So in which scenario we could use scoped and in which transient in controller example for example if we are retrieving few rows from database? I'm trying to understand scoped vs transient usage scenario in this case.
    – sensei
    Sep 24, 2017 at 19:18
  • 13
    it really depends on the logic you're expecting. For instance, if it's a single db call it actually doesn't make any difference which one you're using. but if you're calling db multiple times in the same request, then you can use scoped lifetime, as it keeps the same repository object in the memory and reuses multiple times within the same Http Request context. Whereas the transient one creates a new repository object multiple times (and consumes more memory). If you explain your specific scenario it'd be easy to judge which one suits better.
    – akardon
    Sep 25, 2017 at 1:13
  • 13
    One important point to highlight here is Singleton, Scoped and Transient are like russian doills, one within the other. It is not possible to reverse their order when nesting, for eg. a scoped or singleton cannot be contained in a Transient, because we would be extending the lifetime of the parent which goes against containment! Apr 21, 2020 at 19:20

Which one to use


  • since they are created every time they will use more memory & Resources and can have a negative impact on performance
  • use this for the lightweight service with little or no state.


  • better option when you want to maintain state within a request.


  • memory leaks in these services will build up over time.
  • also memory efficient as they are created once reused everywhere.

Use Singletons where you need to maintain application wide state. Application configuration or parameters, Logging Service, caching of data is some of the examples where you can use singletons.

Injecting service with different lifetimes into another

  1. Never inject Scoped & Transient services into Singleton service. ( This effectively converts the transient or scoped service into the singleton.)

  2. Never inject Transient services into scoped service ( This converts the transient service into the scoped.)

Note: I think it's fair to say that the above advice is seriously disputed. Many developers think it's fine to inject, for example, a transient into a singleton.

  • 35
    This is the best answer. I like part where you give examples. It is not so hard to understand how they work. It is way harder to think which service where to put and how and when memory cleaned of them. It would be great if you explain more about that.
    – valentasm
    May 23, 2020 at 8:38
  • 14
    I don't understand why Transient is recommneded for "lightweight service with little or no state". Why not singleton in such case? Wouldn't it be even better to instantiate that small service just once and use it multiple times since it's stateless? Even if the service instantaition is cheap, if you do it a lot of times, the overhead will grow. With singleton, it stays the same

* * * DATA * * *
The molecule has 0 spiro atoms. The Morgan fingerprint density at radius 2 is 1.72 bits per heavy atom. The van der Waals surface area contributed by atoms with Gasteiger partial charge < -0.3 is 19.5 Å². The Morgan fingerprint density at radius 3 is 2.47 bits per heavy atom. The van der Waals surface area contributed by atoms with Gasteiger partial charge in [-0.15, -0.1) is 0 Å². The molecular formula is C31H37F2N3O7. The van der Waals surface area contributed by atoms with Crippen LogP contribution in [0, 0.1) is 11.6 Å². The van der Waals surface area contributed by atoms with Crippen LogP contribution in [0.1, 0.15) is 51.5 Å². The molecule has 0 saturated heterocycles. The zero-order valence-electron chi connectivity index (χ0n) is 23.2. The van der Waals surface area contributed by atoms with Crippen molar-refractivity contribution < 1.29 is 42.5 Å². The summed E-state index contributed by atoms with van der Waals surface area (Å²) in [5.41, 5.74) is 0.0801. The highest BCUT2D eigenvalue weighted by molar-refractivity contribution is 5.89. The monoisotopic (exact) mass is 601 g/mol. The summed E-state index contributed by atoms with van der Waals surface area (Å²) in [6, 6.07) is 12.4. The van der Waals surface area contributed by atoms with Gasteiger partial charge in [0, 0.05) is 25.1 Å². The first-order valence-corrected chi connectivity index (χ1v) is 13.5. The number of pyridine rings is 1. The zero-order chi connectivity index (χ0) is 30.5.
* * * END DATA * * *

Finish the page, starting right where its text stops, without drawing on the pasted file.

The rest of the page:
– mnj
    Jul 8, 2020 at 8:00
  • 5
    It should be added that when using singletons, you must make sure they are thread-safe since they can be used by multiple concurrent requests running on separate threads.
    – Eric Mutta
    Jan 2, 2021 at 14:56
  • 10
    What's the issue with injecting a transient service into a scoped service? From my understanding, doing so does not make the transient services become a singleton (if you injected the same transient service somewhere else, it would be a different object), so provided the transient service has no state (which should be implicit), I don't see a problem.
    – ajbeaven
    Jan 12, 2021 at 3:55
  • 5
    @S-eagle Could you give an example of such a stateless class that would gain some performance if it is instantiated per request (transient)? I'd really like to gain a good understanding of this.
    – mnj
    Jan 23, 2021 at 19:44

This image illustrates this concept well. Unfortunately, I could not find the source of this image, but someone made it, he has shown this concept very well in the form of an image. enter image description here

Update: Image reference : ASP.NET Core Service Lifetimes (Infographic) , Author: @WaqasAnwar

  • 28
    Here is the original source of the above image. ezzylearning.net/tutorial/… Actually I posted it on my blog 5 days ago :-) Nov 13, 2020 at 17:43
  • I read your article and I have a ton of these services.AddTransient<IProductService, ProductService>();. I have a service that has a count of 193 in memory! This service just has stateless methods, should this be scoped instead of transient so I can have only one created for all my controllers?
    – Mike Flynn
    May 12, 2021 at 21:19
  • @MikeFlynn For one instance per each request you should use AddScoped<IProductService, ProductService>();. but for one instance for all of requests use AddSingelton<IProductService, ProductService>(); May 15, 2021 at 4:43
  • 1
    Wouldn’t the singleton be held in memory until an application restart happens? I don’t want a ton of singletons hanging around.
    – Mike Flynn
    May 15, 2021 at 11:34
  • Yes remains in memory until the restart Jan 26 at 10:35

Transient, scoped and singleton define object creation process in ASP.NET MVC core DI(Dependency Injection) when multiple objects of the same type have to be injected. In case you are new to dependency injection you can see this DI IoC video.